I’m not taking any marriage tax break
Priority housing status for workers is meaningless if there are no houses
Scotland gains – but will the SNP government put its new money where its mouth is?
The Scottish Government can now plan to spend this money in line with its priorities. The rest of the UK is already ahead of Scotland in providing childcare support, free school meals and, with this Autumn Statement, support for the high street too so that the shops we value and rely on get a little money back to help them succeed.
The Scottish Government has been given the money to do these things too. They can match the help that families and businesses are getting in other parts of the UK. They could crack on with childcare package they announced last week, but are making conditional on a yes vote to independence. They can do these things, or they can spend the money elsewhere. These are the choices that they must make.
Let’s just say I’m not going to be holding my breath.
More measures to help young people into work
Employers’ National Insurance Contributions will be abolished for under 21s. This is a good thing. I’d have liked to have seen it accompanied, though, by equalisation of the national minimum wage. Often, under 21s do exactly the same work as those over 21, yet their is a £2.59 per hour difference in what they are paid. But, of course, these large profitable companies that employ young people on the minimum wage couldn’t possibly afford that, could they?
And while we’re on young people, Osborne did make a lot of the fact that the applications for university from people from poorer backgrounds were at highest level. This issue is painful for us, and rightly so, but the assertions from Labour that no poor young person would ever be able to go to university again were clearly nonsense.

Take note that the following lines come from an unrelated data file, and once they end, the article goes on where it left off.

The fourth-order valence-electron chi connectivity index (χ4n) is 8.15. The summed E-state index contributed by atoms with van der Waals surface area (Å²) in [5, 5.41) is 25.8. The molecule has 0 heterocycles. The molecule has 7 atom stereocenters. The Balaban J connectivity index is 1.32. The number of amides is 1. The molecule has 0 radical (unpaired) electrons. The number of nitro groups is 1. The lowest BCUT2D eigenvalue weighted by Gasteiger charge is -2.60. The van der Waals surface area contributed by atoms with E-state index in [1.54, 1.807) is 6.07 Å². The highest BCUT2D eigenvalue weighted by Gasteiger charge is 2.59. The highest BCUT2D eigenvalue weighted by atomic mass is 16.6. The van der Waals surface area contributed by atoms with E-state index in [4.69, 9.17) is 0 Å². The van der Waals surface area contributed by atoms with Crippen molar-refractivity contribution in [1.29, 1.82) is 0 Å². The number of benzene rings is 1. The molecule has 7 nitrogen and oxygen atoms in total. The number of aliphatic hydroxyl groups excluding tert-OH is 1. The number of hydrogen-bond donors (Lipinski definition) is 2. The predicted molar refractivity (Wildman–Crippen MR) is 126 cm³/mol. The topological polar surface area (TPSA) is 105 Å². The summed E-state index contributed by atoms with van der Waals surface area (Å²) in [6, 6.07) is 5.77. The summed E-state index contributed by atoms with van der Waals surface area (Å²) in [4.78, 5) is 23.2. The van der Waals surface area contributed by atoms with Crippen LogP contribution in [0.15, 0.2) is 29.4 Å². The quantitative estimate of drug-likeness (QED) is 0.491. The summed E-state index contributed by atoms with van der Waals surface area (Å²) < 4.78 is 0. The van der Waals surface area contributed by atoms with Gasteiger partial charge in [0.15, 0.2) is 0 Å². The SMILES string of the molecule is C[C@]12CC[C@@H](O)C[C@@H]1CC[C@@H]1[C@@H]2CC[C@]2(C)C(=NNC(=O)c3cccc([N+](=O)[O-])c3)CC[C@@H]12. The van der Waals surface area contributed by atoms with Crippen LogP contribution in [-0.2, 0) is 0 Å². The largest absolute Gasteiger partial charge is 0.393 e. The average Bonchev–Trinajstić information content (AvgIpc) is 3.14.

Why do MPs have to behave like brats?
If you aren’t a political anorak, chances are the only time you’ll see the House of Commons on tv is for the big set-piece occasions like Prime Minister’s Questions, the Budget and the Autumn Statement. You are therefore likely to come away with the idea that MPs are a bunch of rude, uncouth, loud, unpleasant brats who can’t just sit nicely and listen to what is being said. As Nick Robinson said on the Daily Politics, it’s done on purpose to put the speaker off, to make them look all red-faced and flustered. Ed Balls was dying on his backside perfectly well without the rabble from the braying Tories.
Seriously, though, people think that politicians are like that all the time when actually, when you take them out of that bear pit, most of them are decent human beings who you could happily have a pint with. It’s not good for politics when they behave like that. The economy isn’t just about numbers and debts and deficits. What they are discussing has a direct effect on people’s lives in many ways every single day, whether it’s the amount of pay they take home, or how much it costs them to fill their car or heat their homes. The very least they could do is take it seriously, especially when so many people are really struggling. MPs should think about this the next time they descend into juvenile banter.
Again, I won’t be holding my breath.